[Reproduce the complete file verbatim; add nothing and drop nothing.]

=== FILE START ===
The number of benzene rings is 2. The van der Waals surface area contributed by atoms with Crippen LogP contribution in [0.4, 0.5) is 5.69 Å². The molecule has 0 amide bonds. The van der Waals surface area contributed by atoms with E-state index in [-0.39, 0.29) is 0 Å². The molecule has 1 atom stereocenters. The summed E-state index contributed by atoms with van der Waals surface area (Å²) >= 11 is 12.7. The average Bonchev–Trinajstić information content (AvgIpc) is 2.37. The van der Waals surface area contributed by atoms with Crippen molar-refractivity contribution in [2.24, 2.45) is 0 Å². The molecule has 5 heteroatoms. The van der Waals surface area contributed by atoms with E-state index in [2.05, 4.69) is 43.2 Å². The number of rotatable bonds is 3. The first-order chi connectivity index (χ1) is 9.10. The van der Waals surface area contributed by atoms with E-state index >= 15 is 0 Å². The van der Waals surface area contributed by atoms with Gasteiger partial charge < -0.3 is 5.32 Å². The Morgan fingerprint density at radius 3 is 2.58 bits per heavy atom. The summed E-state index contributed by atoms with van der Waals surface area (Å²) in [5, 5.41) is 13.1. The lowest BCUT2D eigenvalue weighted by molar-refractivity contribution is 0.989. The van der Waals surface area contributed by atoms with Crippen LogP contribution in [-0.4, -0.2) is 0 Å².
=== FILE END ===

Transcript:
The number of benzene rings is 2. The van der Waals surface area contributed by atoms with Crippen LogP contribution in [0.4, 0.5) is 5.69 Å². The molecule has 0 amide bonds. The van der Waals surface area contributed by atoms with E-state index in [-0.39, 0.29) is 0 Å². The molecule has 1 atom stereocenters. The summed E-state index contributed by atoms with van der Waals surface area (Å²) >= 11 is 12.7. The average Bonchev–Trinajstić information content (AvgIpc) is 2.37. The van der Waals surface area contributed by atoms with Crippen molar-refractivity contribution in [2.24, 2.45) is 0 Å². The molecule has 5 heteroatoms. The van der Waals surface area contributed by atoms with E-state index in [2.05, 4.69) is 43.2 Å². The number of rotatable bonds is 3. The first-order chi connectivity index (χ1) is 9.10. The van der Waals surface area contributed by atoms with E-state index >= 15 is 0 Å². The van der Waals surface area contributed by atoms with Gasteiger partial charge < -0.3 is 5.32 Å². The Morgan fingerprint density at radius 3 is 2.58 bits per heavy atom. The summed E-state index contributed by atoms with van der Waals surface area (Å²) in [5, 5.41) is 13.1. The lowest BCUT2D eigenvalue weighted by molar-refractivity contribution is 0.989. The van der Waals surface area contributed by atoms with Crippen LogP contribution in [-0.4, -0.2) is 0 Å².